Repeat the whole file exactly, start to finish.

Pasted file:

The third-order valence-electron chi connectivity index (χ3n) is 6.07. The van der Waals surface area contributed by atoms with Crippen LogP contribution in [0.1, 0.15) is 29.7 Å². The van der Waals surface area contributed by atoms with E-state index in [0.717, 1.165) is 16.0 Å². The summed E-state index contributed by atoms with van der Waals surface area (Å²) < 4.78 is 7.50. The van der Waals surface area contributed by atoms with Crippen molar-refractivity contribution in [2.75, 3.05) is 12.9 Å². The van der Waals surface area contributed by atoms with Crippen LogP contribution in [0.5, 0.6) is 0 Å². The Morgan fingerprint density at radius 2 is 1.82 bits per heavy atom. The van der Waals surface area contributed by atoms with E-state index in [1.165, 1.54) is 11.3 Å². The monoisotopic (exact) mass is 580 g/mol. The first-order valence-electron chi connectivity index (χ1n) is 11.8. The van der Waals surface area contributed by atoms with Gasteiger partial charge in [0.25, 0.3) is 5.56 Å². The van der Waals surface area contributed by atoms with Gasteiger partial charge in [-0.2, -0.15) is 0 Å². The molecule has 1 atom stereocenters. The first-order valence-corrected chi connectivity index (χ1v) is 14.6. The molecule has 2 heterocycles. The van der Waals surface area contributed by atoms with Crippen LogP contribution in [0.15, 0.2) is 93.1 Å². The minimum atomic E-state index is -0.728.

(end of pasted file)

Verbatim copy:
The third-order valence-electron chi connectivity index (χ3n) is 6.07. The van der Waals surface area contributed by atoms with Crippen LogP contribution in [0.1, 0.15) is 29.7 Å². The van der Waals surface area contributed by atoms with E-state index in [0.717, 1.165) is 16.0 Å². The summed E-state index contributed by atoms with van der Waals surface area (Å²) < 4.78 is 7.50. The van der Waals surface area contributed by atoms with Crippen molar-refractivity contribution in [2.75, 3.05) is 12.9 Å². The van der Waals surface area contributed by atoms with Crippen LogP contribution in [0.5, 0.6) is 0 Å². The Morgan fingerprint density at radius 2 is 1.82 bits per heavy atom. The van der Waals surface area contributed by atoms with E-state index in [1.165, 1.54) is 11.3 Å². The monoisotopic (exact) mass is 580 g/mol. The first-order valence-electron chi connectivity index (χ1n) is 11.8. The van der Waals surface area contributed by atoms with Gasteiger partial charge in [0.25, 0.3) is 5.56 Å². The van der Waals surface area contributed by atoms with Gasteiger partial charge in [-0.2, -0.15) is 0 Å². The molecule has 1 atom stereocenters. The first-order valence-corrected chi connectivity index (χ1v) is 14.6. The molecule has 2 heterocycles. The van der Waals surface area contributed by atoms with Crippen LogP contribution in [0.15, 0.2) is 93.1 Å². The minimum atomic E-state index is -0.728.